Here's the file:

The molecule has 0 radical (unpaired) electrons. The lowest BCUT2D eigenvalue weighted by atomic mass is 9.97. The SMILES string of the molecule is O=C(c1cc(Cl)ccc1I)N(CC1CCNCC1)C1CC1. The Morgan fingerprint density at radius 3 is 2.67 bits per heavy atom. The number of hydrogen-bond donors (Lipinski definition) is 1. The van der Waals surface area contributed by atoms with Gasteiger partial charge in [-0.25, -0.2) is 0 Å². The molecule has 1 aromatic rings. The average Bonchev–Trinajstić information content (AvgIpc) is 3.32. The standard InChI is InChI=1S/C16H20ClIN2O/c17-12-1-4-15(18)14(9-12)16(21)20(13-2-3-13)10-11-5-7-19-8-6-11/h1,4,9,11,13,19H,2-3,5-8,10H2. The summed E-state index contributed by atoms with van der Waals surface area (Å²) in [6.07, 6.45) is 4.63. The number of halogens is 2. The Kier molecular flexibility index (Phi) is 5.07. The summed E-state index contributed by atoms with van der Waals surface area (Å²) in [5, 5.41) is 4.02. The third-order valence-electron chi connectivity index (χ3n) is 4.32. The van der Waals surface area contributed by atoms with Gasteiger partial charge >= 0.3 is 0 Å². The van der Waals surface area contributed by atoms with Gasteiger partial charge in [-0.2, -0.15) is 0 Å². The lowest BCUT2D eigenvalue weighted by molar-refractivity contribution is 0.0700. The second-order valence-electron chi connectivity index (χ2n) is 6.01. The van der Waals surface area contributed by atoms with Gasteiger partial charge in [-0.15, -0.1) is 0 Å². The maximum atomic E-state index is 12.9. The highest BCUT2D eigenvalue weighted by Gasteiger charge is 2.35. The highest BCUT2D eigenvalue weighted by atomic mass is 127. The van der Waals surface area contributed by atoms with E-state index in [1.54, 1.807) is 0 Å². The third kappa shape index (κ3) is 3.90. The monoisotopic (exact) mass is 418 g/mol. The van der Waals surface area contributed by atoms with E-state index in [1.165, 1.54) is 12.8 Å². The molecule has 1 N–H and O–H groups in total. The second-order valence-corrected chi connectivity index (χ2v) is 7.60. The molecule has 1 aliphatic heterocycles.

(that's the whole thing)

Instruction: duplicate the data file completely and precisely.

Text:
The molecule has 0 radical (unpaired) electrons. The lowest BCUT2D eigenvalue weighted by atomic mass is 9.97. The SMILES string of the molecule is O=C(c1cc(Cl)ccc1I)N(CC1CCNCC1)C1CC1. The Morgan fingerprint density at radius 3 is 2.67 bits per heavy atom. The number of hydrogen-bond donors (Lipinski definition) is 1. The van der Waals surface area contributed by atoms with Gasteiger partial charge in [-0.25, -0.2) is 0 Å². The molecule has 1 aromatic rings. The average Bonchev–Trinajstić information content (AvgIpc) is 3.32. The standard InChI is InChI=1S/C16H20ClIN2O/c17-12-1-4-15(18)14(9-12)16(21)20(13-2-3-13)10-11-5-7-19-8-6-11/h1,4,9,11,13,19H,2-3,5-8,10H2. The summed E-state index contributed by atoms with van der Waals surface area (Å²) in [6.07, 6.45) is 4.63. The number of halogens is 2. The Kier molecular flexibility index (Phi) is 5.07. The summed E-state index contributed by atoms with van der Waals surface area (Å²) in [5, 5.41) is 4.02. The third-order valence-electron chi connectivity index (χ3n) is 4.32. The van der Waals surface area contributed by atoms with Gasteiger partial charge >= 0.3 is 0 Å². The van der Waals surface area contributed by atoms with Gasteiger partial charge in [-0.2, -0.15) is 0 Å². The lowest BCUT2D eigenvalue weighted by molar-refractivity contribution is 0.0700. The second-order valence-electron chi connectivity index (χ2n) is 6.01. The van der Waals surface area contributed by atoms with Gasteiger partial charge in [-0.15, -0.1) is 0 Å². The maximum atomic E-state index is 12.9. The highest BCUT2D eigenvalue weighted by Gasteiger charge is 2.35. The highest BCUT2D eigenvalue weighted by atomic mass is 127. The van der Waals surface area contributed by atoms with E-state index in [1.54, 1.807) is 0 Å². The third kappa shape index (κ3) is 3.90. The monoisotopic (exact) mass is 418 g/mol. The van der Waals surface area contributed by atoms with E-state index in [1.165, 1.54) is 12.8 Å². The molecule has 1 N–H and O–H groups in total. The second-order valence-corrected chi connectivity index (χ2v) is 7.60. The molecule has 1 aliphatic heterocycles.